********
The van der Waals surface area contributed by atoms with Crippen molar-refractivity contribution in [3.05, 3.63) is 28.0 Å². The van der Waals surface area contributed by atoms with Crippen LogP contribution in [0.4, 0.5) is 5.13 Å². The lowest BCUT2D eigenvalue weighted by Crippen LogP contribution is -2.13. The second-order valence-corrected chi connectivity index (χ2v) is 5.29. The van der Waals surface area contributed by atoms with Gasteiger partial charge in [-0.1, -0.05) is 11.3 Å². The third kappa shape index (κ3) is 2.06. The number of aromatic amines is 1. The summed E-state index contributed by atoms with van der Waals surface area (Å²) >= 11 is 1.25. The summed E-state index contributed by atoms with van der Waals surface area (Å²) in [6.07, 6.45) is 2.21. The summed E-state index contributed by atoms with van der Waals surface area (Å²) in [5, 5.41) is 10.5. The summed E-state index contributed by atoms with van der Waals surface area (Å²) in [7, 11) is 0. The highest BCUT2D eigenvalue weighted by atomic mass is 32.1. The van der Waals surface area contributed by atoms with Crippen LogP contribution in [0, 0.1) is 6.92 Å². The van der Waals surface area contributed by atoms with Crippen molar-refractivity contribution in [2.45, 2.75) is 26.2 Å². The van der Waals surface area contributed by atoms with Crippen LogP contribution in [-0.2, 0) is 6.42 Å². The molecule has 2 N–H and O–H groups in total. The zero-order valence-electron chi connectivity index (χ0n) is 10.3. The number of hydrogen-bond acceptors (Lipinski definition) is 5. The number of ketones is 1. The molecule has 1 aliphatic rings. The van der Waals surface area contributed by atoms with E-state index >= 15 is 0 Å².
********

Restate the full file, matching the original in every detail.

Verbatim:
The van der Waals surface area contributed by atoms with Crippen molar-refractivity contribution in [3.05, 3.63) is 28.0 Å². The van der Waals surface area contributed by atoms with Crippen LogP contribution in [0.4, 0.5) is 5.13 Å². The lowest BCUT2D eigenvalue weighted by Crippen LogP contribution is -2.13. The second-order valence-corrected chi connectivity index (χ2v) is 5.29. The van der Waals surface area contributed by atoms with Gasteiger partial charge in [-0.1, -0.05) is 11.3 Å². The third kappa shape index (κ3) is 2.06. The number of aromatic amines is 1. The summed E-state index contributed by atoms with van der Waals surface area (Å²) >= 11 is 1.25. The summed E-state index contributed by atoms with van der Waals surface area (Å²) in [6.07, 6.45) is 2.21. The summed E-state index contributed by atoms with van der Waals surface area (Å²) in [5, 5.41) is 10.5. The summed E-state index contributed by atoms with van der Waals surface area (Å²) in [7, 11) is 0. The highest BCUT2D eigenvalue weighted by atomic mass is 32.1. The van der Waals surface area contributed by atoms with Crippen LogP contribution in [0, 0.1) is 6.92 Å². The van der Waals surface area contributed by atoms with Crippen molar-refractivity contribution in [2.45, 2.75) is 26.2 Å². The van der Waals surface area contributed by atoms with Crippen LogP contribution in [-0.2, 0) is 6.42 Å². The molecule has 2 N–H and O–H groups in total. The zero-order valence-electron chi connectivity index (χ0n) is 10.3. The number of hydrogen-bond acceptors (Lipinski definition) is 5. The number of ketones is 1. The molecule has 1 aliphatic rings. The van der Waals surface area contributed by atoms with E-state index >= 15 is 0 Å².